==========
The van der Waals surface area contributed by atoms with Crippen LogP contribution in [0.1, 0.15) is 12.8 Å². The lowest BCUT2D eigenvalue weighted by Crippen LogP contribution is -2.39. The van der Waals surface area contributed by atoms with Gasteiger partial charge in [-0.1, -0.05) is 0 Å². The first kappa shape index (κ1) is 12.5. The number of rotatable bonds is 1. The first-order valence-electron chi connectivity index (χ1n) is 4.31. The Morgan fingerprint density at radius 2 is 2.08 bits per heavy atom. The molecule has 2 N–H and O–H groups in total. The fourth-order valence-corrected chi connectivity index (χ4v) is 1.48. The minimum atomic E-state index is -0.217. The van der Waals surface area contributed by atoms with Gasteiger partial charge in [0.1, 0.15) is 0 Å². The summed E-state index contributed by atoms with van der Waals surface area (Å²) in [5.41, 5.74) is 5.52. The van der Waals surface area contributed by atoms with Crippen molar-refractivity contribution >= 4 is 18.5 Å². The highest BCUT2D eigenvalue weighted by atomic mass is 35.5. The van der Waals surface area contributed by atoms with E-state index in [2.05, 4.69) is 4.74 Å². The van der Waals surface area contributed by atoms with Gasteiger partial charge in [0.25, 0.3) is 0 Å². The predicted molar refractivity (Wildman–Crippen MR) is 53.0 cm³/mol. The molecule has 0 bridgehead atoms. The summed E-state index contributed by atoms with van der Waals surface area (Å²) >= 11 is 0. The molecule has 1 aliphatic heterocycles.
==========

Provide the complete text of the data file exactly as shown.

The van der Waals surface area contributed by atoms with Crippen LogP contribution in [0.1, 0.15) is 12.8 Å². The lowest BCUT2D eigenvalue weighted by Crippen LogP contribution is -2.39. The van der Waals surface area contributed by atoms with Gasteiger partial charge in [-0.1, -0.05) is 0 Å². The first kappa shape index (κ1) is 12.5. The number of rotatable bonds is 1. The first-order valence-electron chi connectivity index (χ1n) is 4.31. The Morgan fingerprint density at radius 2 is 2.08 bits per heavy atom. The molecule has 2 N–H and O–H groups in total. The fourth-order valence-corrected chi connectivity index (χ4v) is 1.48. The minimum atomic E-state index is -0.217. The van der Waals surface area contributed by atoms with Gasteiger partial charge in [0.1, 0.15) is 0 Å². The summed E-state index contributed by atoms with van der Waals surface area (Å²) in [5.41, 5.74) is 5.52. The van der Waals surface area contributed by atoms with Crippen molar-refractivity contribution >= 4 is 18.5 Å². The highest BCUT2D eigenvalue weighted by atomic mass is 35.5. The van der Waals surface area contributed by atoms with E-state index in [2.05, 4.69) is 4.74 Å². The van der Waals surface area contributed by atoms with Gasteiger partial charge in [0.25, 0.3) is 0 Å². The predicted molar refractivity (Wildman–Crippen MR) is 53.0 cm³/mol. The molecule has 0 bridgehead atoms. The summed E-state index contributed by atoms with van der Waals surface area (Å²) >= 11 is 0. The molecule has 1 aliphatic heterocycles.